Subprime credit scores are declining across the country with strong declines in a few rebounding markets, according to Atlanta-based Equifax, a leading credit reporting agency.
""Consumer credit scores are improving in most major metropolitan areas,"" said Trey Loughran, president of Personal Solutions at Equifax.
Designating credit scores below 620 as ""subprime,"" Equifax found the number of subprime borrowers decreased 2.1 percent from the third quarter of 2011 to the third quarter of 2012. The 2.1 percent translates to about 1 million Americans who rose from the subprime category.
""We are seeing a trend of consumers being careful and disciplined about their use of existing credit while also being cautious about using new accounts they have opened,"" Loughran said.
Equifax observed the greatest improvements in markets where employment rates are strengthening. Population shifts are also impacting some markets, according to Equifax.
Equifax also found ""early housing-bust markets"" are experiencing improving credit scores as time passes since the worst of the foreclosure crisis. These markets include San Francisco, Sacramento, San Diego, Los Angeles, Las Vegas, Phoenix, and Miami.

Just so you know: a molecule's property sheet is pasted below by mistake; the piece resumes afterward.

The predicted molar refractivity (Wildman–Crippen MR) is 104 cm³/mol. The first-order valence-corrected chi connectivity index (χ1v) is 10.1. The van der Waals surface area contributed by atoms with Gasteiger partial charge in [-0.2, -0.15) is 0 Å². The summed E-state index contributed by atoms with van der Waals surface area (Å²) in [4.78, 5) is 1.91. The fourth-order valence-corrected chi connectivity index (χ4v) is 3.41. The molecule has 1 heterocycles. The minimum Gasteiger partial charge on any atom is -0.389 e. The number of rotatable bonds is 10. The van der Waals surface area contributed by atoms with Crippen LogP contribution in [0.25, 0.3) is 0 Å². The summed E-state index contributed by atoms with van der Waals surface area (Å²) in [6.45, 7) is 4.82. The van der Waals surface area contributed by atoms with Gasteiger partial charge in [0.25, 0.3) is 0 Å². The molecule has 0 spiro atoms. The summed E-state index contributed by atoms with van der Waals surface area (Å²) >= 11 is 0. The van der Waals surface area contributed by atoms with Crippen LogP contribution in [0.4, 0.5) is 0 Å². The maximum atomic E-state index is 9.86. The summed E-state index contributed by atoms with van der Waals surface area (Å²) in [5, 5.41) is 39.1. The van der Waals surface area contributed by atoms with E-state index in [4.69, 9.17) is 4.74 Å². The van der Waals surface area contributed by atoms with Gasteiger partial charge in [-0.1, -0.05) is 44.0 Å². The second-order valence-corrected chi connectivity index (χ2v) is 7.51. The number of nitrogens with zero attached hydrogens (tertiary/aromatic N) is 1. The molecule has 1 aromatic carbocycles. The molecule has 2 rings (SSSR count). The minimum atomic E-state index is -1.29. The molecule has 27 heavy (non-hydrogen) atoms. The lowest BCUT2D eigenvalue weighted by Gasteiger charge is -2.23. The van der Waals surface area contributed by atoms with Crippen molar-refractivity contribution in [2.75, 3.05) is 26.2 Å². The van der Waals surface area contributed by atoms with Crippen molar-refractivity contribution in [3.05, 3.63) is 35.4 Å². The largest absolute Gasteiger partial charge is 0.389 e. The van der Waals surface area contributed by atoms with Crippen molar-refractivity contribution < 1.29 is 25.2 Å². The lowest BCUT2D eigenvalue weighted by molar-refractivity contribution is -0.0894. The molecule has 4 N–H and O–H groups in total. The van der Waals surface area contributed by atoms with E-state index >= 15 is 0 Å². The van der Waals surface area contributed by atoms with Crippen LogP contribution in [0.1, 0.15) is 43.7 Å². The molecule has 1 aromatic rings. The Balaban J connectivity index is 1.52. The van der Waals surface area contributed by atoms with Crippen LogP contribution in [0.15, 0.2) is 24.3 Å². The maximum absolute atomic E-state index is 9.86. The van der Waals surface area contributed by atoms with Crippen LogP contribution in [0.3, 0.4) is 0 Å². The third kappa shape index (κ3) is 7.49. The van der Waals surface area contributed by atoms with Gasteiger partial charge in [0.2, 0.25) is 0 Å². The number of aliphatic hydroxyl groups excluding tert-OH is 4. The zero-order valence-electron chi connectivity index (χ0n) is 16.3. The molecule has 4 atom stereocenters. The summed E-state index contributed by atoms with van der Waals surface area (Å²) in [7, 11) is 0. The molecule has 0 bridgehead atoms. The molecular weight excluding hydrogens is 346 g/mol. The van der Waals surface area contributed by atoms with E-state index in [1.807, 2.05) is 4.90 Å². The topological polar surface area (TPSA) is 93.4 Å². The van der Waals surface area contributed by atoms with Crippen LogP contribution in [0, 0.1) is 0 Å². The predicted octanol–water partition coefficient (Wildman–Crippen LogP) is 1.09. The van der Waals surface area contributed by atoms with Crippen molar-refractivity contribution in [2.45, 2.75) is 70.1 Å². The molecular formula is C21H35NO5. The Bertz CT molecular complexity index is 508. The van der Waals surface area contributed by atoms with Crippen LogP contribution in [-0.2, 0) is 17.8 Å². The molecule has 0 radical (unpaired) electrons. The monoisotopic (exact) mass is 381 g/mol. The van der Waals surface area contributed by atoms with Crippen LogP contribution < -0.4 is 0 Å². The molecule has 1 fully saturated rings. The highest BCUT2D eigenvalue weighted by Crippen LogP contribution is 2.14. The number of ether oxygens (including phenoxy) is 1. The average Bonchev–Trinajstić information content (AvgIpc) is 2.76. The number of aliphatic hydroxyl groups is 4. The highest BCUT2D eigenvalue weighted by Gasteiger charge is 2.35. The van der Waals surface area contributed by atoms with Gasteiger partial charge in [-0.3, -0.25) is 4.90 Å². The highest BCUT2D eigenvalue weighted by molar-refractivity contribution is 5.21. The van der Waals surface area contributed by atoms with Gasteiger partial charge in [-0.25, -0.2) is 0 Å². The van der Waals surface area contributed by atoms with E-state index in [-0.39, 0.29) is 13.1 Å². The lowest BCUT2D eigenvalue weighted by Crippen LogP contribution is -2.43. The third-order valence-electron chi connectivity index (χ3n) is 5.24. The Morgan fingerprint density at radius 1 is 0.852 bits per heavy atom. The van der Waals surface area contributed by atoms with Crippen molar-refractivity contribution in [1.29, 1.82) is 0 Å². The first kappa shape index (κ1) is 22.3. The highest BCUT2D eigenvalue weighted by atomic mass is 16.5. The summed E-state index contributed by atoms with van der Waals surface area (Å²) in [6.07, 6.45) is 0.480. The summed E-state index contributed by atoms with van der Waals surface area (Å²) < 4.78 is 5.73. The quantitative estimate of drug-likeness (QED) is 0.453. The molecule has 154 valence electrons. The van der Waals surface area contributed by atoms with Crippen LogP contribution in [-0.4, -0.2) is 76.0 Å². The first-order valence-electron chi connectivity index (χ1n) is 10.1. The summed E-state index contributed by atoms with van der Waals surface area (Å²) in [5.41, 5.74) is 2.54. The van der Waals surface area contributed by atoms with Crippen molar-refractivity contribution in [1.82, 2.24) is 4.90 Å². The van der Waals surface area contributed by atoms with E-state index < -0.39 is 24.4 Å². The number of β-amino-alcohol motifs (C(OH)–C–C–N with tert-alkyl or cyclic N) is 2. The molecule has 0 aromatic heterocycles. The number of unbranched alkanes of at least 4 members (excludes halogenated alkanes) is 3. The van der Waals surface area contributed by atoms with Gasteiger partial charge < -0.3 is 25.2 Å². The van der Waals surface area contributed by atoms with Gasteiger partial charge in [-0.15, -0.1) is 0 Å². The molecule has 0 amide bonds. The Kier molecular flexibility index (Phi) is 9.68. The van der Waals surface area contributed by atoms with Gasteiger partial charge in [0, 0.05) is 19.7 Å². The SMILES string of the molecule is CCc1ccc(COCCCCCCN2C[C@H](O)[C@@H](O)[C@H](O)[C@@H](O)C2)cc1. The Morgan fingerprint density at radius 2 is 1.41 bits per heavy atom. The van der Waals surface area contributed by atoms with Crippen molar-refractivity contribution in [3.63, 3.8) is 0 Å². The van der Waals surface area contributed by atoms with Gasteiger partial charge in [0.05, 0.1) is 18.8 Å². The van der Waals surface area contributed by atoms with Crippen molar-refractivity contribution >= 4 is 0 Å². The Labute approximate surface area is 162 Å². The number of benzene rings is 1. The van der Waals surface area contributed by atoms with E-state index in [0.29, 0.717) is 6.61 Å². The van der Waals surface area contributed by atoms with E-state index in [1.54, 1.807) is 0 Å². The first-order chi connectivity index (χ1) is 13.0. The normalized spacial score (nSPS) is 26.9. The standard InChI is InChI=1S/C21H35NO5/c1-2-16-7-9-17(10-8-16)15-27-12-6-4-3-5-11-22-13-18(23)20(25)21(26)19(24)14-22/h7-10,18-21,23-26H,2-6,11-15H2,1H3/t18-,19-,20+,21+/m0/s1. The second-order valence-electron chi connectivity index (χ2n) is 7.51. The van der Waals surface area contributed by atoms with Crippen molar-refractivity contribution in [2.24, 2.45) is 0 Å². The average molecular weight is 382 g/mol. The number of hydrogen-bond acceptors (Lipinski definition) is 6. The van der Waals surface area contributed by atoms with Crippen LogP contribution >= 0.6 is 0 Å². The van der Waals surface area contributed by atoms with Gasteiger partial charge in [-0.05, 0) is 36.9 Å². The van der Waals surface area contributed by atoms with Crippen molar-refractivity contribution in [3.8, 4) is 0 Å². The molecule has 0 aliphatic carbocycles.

The number of subprime borrowers in San Francisco declined 6.4 percent. In Sacramento, the number declined by 6.2 percent.
San Diego and Los Angeles experienced identical declined of about 5.3 percent.
Of the 25 metro areas Equifax measured, Chicago experienced the greatest decrease in subprime borrowers--about 9 percent.
Chicago's rising employment rate is one major factor leading to this decline.
The only metro on Equifax's list to experience an increase in the number of subprime credit scores is Houston, Texas. However, when population growth is taken into account, it is evident credit scores in Houston are improving as well.
The percentage of subprime creditors in Houston declined 0.5 percent from the third quarter of 2011 to the third quarter of 2012.